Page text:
Sumah Al Nahal,31, owner of a jewelry and card business
Sumah graduated with a degree in communications studies from al-Aqsa University in Gaza in 2013. She has been interested in art since a young age, and is herself an artist. Given the high rate of unemployment and low job prospects, Sumah decided to start her own business. She opened her business this year and began marketing her products through social media. Sumah makes and sells jewelry, as well as intricate greeting cards for births, weddings, holidays and birthdays, as well as planners for students.

 

She is always looking for ways to develop and challenge herself with new ideas. When she first started the business, she was pleased with the demand and the revenue. But halfway through the year, Palestinian Authority employee salaries were cut, and her profits plunged by about 50 percent. Art is important, she says, but it is not considered a must-have necessity at a time when people worry about being able to feed their families.

Sumah has never left the Gaza Strip, nor has she ever applied for an exit permit. She says students from Jerusalem have contacted her through her Facebook page, asking for her help with their final projects. She would like to expand her clientele and work with partners in the West Bank, but restrictions on shipping products and receiving payment are major obstacles. She has tried sending her merchandise abroad in the past, but the grief the process involved taught her it was no use pursuing it unless something changed. “There has to be full access to the West Bank market,” she says, “access that would give us the opportunity to earn a living and to fulfill our potential.”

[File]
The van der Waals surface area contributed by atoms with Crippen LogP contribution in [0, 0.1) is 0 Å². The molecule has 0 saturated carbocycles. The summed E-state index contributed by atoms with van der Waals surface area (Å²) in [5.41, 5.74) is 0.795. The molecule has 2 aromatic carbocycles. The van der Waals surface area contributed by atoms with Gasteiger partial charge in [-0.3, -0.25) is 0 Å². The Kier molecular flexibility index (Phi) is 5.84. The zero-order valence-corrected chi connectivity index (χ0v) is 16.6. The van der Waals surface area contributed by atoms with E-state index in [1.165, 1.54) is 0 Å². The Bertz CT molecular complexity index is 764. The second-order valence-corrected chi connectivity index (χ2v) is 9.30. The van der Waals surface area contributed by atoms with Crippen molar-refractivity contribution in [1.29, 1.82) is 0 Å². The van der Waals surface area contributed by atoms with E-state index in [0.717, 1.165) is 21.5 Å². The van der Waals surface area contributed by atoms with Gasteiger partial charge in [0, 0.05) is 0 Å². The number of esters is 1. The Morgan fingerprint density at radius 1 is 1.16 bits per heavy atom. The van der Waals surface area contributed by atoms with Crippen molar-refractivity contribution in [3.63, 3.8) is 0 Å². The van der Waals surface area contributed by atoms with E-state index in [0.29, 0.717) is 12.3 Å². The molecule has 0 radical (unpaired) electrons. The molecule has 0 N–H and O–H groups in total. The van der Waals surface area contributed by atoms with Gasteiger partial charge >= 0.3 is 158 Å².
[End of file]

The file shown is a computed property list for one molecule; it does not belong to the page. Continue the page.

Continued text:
1. Ghada Mudalall, 45, hair and beauty salon owner
      Ghada has always enjoyed working with hair design and makeup. She began doing hair and makeup for her friends and relatives for all kinds of occasions as a hobby. In 2015, Ghada began looking for a way to make a living on her own, and took a hair, makeup and facial care course at the Women’s Affairs Center in Gaza.

       

      In 2016, she participated in a training course on project management. She bought the professional equipment she needed and converted part of her house, overlooking Rafah’s main road, into a women’s hair and beauty salon. She also began selling creams, hair dye, and makeup.

       

     

     

“The business was going very well, and I made a good living,” she says. “The downturn in Gaza’s economic situation, made worse by the cuts to Palestinian Authority employee salaries in Gaza, produced a sharp drop in business, up to 70 percent of the work and revenue. To cope, I added an option of dress rentals for special occasions. A lot of women can’t afford new dresses because of the economic situation.”